The COVID-19 pandemic has impacted Asia’s Gambling Capital, Macau, in a very suffocating way. The past years of having sporadic measures on lockdowns and travel restrictions have taken their toll on the business. The throngs of people are not seen and numerous hotels and casinos have finally closed shop. Gaming tables are empty and entire sections of some casinos are shut down due to a lack of traffic and business.
Andrew W. Scott, vice chairman and CEO of Inside Asian Gaming, a Macau-based gambling magazine summed it up succinctly, “Gaming was practiced in Macau long before 1849 … so it’s in the DNA of the place and when that gets taken away it makes Macau, frankly, an empty shell of what it used to be.”
Table gaming and slots made more than 141.5 billion patacas ($17 billion) in revenue for Macau before the pandemic.
Another wave of challenges is now happening in Macau, this is China’s new push to diversify the semi-autonomous Chinese region’s economy away from gambling. It has also clamped down on illegal gambling establishments as well as perceived illegal activities by personalities in the casino industry.
Considering that 80% of Macau’s tax revenue comes from gambling, this additional predicament has locals and experts worrying that the Macau they knew just a scant three years ago will never be able to recuperate and be back on the scene as Asia’s Gambling Mecca.
Glorious Macau in the recent past: Gambler’s Haven
Macau was a Portuguese colony and this was also when its gaming history began. The 16th century saw how labourers and other folks gambled as a pastime. Makeshift stalls then came popping up in streets to accommodate and tap into a lucrative venture. By 1847, Macau’s Portuguese government officially legalized gaming and taxed its revenues.
By 1999, Macau’s gaming landscape flourished after control was handed back to China. MGM, Wynn and Las Vegas Sands entered the scene in 2002 when the city opened up its gaming sector to multinational companies. By 2006, Macau became the world’s largest gaming market.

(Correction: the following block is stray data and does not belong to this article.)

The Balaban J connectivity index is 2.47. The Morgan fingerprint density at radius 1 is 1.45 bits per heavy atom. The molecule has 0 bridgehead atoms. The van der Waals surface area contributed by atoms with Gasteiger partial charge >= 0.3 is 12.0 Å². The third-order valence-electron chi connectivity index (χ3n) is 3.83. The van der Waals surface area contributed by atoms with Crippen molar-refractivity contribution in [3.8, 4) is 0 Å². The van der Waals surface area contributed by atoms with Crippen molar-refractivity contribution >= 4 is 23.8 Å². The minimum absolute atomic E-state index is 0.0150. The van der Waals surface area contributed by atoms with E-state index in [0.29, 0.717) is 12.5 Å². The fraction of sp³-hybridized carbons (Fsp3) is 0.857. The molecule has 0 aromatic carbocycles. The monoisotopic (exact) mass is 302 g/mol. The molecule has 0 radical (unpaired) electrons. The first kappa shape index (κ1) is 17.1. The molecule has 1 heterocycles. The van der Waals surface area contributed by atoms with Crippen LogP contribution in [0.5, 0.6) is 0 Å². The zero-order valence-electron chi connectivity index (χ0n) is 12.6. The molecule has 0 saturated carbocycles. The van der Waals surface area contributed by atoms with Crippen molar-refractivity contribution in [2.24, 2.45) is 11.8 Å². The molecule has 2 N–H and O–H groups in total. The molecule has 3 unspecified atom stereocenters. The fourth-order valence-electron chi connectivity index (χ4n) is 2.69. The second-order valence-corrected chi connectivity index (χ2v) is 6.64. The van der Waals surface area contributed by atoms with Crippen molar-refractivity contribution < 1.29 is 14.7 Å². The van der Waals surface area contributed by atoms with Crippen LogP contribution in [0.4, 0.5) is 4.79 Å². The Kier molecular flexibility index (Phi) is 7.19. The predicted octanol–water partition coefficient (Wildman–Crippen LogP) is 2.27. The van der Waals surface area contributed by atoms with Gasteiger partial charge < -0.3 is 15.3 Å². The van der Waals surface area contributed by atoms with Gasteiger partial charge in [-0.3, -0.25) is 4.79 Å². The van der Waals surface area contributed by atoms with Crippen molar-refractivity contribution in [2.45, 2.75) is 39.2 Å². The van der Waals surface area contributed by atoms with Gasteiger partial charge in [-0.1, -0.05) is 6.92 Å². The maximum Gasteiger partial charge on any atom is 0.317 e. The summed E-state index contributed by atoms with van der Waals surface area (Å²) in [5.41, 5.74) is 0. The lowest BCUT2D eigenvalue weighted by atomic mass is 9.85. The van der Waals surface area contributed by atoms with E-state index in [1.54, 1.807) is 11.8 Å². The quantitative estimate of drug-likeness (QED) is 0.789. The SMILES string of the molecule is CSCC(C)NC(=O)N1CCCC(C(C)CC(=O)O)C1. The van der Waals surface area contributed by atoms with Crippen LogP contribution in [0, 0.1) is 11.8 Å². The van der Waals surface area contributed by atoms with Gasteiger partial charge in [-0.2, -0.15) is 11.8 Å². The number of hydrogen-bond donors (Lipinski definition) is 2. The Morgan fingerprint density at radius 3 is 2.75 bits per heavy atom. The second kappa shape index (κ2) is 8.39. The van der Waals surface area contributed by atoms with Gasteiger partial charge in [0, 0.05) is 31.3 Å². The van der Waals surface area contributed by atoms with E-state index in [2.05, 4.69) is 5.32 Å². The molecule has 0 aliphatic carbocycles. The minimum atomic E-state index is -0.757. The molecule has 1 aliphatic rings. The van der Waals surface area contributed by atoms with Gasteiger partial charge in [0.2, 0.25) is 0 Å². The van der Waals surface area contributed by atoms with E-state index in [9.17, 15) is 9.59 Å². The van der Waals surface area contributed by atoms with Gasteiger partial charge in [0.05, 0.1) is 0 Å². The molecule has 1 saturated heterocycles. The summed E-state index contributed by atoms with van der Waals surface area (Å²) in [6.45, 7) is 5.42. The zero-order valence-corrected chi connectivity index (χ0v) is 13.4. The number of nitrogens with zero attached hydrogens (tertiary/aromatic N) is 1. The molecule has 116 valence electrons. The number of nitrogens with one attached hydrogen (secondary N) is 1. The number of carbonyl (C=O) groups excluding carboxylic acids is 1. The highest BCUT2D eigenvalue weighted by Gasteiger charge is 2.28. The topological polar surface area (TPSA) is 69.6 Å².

With only a land area of 32 square kilometers and around 680,000 residents, Macau was able to generate revenues six times that of Las Vegas. In 2019, it brought in USD36 billion.
The largest chunk of revenue was coming from junkets and high-rolling bettors — including China’s state officials. VIP gamers garner 43% of the earnings channeled through junkets. These junkets were packages that are organized by operators who can offer luxury accommodations and travel to even provide loans to play with.
Tightening grip of Covid19 and Suncity’s Alvin Chau takedown
Since the start of the turnover from Portuguese rule to China, Beijing and Macau have been clashing in their differences and way of life. In the mainland, gambling has been officially illegal since 1949. This rule didn’t apply to Macau until 2012. This move was triggered by the junket’s repute and this included state officials in the game. Xi Jinping launched a strict anti-corruption campaign.
Hence, by 2020, Xi began his “common prosperity” principle of egalitarianism. This has been used to rein in how the wealthiest make and spend their money. They saw gambling as responsible for 1 trillion yuan ($147 billion) leaving China’s economy.
The tipping point came when last November the arrest of Alvin Chau — head of the city’s biggest junket operator, Suncity Group Holdings — was arrested and hit with more than 200 charges involving illegally operating casinos, money laundering and running a criminal syndicate. Furthermore, the warrant cited that Chau was arrested for he has “severely damaging the social order of the country.”
Chau’s arrest is a big deal as it affects, “the way gambling has always been done” expressed Hao Zhidong, a University of Macau professor emeritus who writes on the city’s history and culture.
Since Chau’s arrest, the government has banned all dedicated junket rooms in casinos. Casino operator licenses have been halved from 20 years to 10 years while also being subject to review every three years. This also included that operators invest in local talent as well as initiatives outside of gaming, like green technologies, finance or entertainment.
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Major obstacles to economic diversification
The recent decisions of China show how its aim for Macau is to stop relying on gambling as the lone source of income, livelihood and growth. China is intent on seeing results at a fast pace and on a grand scale to diversify the industries that Macau has.